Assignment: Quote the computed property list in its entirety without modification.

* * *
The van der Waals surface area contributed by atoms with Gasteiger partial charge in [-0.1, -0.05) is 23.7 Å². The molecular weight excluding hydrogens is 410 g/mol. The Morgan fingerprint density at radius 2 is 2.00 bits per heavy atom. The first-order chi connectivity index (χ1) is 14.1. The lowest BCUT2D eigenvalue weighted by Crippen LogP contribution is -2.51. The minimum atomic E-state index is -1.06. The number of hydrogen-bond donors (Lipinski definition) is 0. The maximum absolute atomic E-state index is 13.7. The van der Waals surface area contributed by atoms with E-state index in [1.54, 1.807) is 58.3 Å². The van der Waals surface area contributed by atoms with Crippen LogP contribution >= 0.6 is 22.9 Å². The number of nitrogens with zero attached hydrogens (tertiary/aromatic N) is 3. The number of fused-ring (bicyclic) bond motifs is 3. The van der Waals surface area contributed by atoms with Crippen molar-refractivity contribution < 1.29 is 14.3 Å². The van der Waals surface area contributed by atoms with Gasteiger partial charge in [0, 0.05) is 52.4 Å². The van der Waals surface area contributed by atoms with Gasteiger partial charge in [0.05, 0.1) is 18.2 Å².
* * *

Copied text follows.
The van der Waals surface area contributed by atoms with Gasteiger partial charge in [-0.1, -0.05) is 23.7 Å². The molecular weight excluding hydrogens is 410 g/mol. The Morgan fingerprint density at radius 2 is 2.00 bits per heavy atom. The first-order chi connectivity index (χ1) is 14.1. The lowest BCUT2D eigenvalue weighted by Crippen LogP contribution is -2.51. The minimum atomic E-state index is -1.06. The number of hydrogen-bond donors (Lipinski definition) is 0. The maximum absolute atomic E-state index is 13.7. The van der Waals surface area contributed by atoms with E-state index in [1.54, 1.807) is 58.3 Å². The van der Waals surface area contributed by atoms with Crippen LogP contribution >= 0.6 is 22.9 Å². The number of nitrogens with zero attached hydrogens (tertiary/aromatic N) is 3. The number of fused-ring (bicyclic) bond motifs is 3. The van der Waals surface area contributed by atoms with Crippen molar-refractivity contribution < 1.29 is 14.3 Å². The van der Waals surface area contributed by atoms with Gasteiger partial charge in [0, 0.05) is 52.4 Å². The van der Waals surface area contributed by atoms with Gasteiger partial charge in [0.05, 0.1) is 18.2 Å².